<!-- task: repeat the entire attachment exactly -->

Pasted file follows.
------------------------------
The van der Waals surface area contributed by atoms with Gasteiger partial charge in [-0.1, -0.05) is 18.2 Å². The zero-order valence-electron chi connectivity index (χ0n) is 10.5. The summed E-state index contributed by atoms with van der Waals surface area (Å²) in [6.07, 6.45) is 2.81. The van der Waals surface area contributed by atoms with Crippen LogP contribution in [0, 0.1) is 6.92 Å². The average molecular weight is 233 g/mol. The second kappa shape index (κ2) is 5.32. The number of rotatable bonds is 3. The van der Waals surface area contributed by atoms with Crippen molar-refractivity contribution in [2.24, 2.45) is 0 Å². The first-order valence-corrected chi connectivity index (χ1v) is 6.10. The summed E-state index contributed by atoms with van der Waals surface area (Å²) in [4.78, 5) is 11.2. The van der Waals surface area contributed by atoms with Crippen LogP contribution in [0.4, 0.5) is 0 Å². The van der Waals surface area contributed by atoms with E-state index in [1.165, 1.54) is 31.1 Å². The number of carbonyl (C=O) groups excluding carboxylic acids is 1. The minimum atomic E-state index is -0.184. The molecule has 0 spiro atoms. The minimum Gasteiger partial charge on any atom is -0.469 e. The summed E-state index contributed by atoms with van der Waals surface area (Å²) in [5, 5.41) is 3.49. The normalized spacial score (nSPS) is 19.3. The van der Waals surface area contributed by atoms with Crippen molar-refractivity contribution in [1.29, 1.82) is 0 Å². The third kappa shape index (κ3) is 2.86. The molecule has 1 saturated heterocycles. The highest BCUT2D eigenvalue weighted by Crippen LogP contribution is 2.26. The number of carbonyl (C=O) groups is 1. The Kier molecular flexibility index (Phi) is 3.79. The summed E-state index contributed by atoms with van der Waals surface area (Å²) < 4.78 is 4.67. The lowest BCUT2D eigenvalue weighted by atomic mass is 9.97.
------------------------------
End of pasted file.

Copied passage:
The van der Waals surface area contributed by atoms with Gasteiger partial charge in [-0.1, -0.05) is 18.2 Å². The zero-order valence-electron chi connectivity index (χ0n) is 10.5. The summed E-state index contributed by atoms with van der Waals surface area (Å²) in [6.07, 6.45) is 2.81. The van der Waals surface area contributed by atoms with Crippen LogP contribution in [0, 0.1) is 6.92 Å². The average molecular weight is 233 g/mol. The second kappa shape index (κ2) is 5.32. The number of rotatable bonds is 3. The van der Waals surface area contributed by atoms with Crippen molar-refractivity contribution in [2.24, 2.45) is 0 Å². The first-order valence-corrected chi connectivity index (χ1v) is 6.10. The summed E-state index contributed by atoms with van der Waals surface area (Å²) in [4.78, 5) is 11.2. The van der Waals surface area contributed by atoms with Crippen LogP contribution in [0.4, 0.5) is 0 Å². The van der Waals surface area contributed by atoms with E-state index in [1.165, 1.54) is 31.1 Å². The number of carbonyl (C=O) groups excluding carboxylic acids is 1. The minimum atomic E-state index is -0.184. The molecule has 0 spiro atoms. The minimum Gasteiger partial charge on any atom is -0.469 e. The summed E-state index contributed by atoms with van der Waals surface area (Å²) in [5, 5.41) is 3.49. The normalized spacial score (nSPS) is 19.3. The van der Waals surface area contributed by atoms with Crippen molar-refractivity contribution in [1.29, 1.82) is 0 Å². The third kappa shape index (κ3) is 2.86. The molecule has 1 saturated heterocycles. The highest BCUT2D eigenvalue weighted by Crippen LogP contribution is 2.26. The number of carbonyl (C=O) groups is 1. The Kier molecular flexibility index (Phi) is 3.79. The summed E-state index contributed by atoms with van der Waals surface area (Å²) < 4.78 is 4.67. The lowest BCUT2D eigenvalue weighted by atomic mass is 9.97.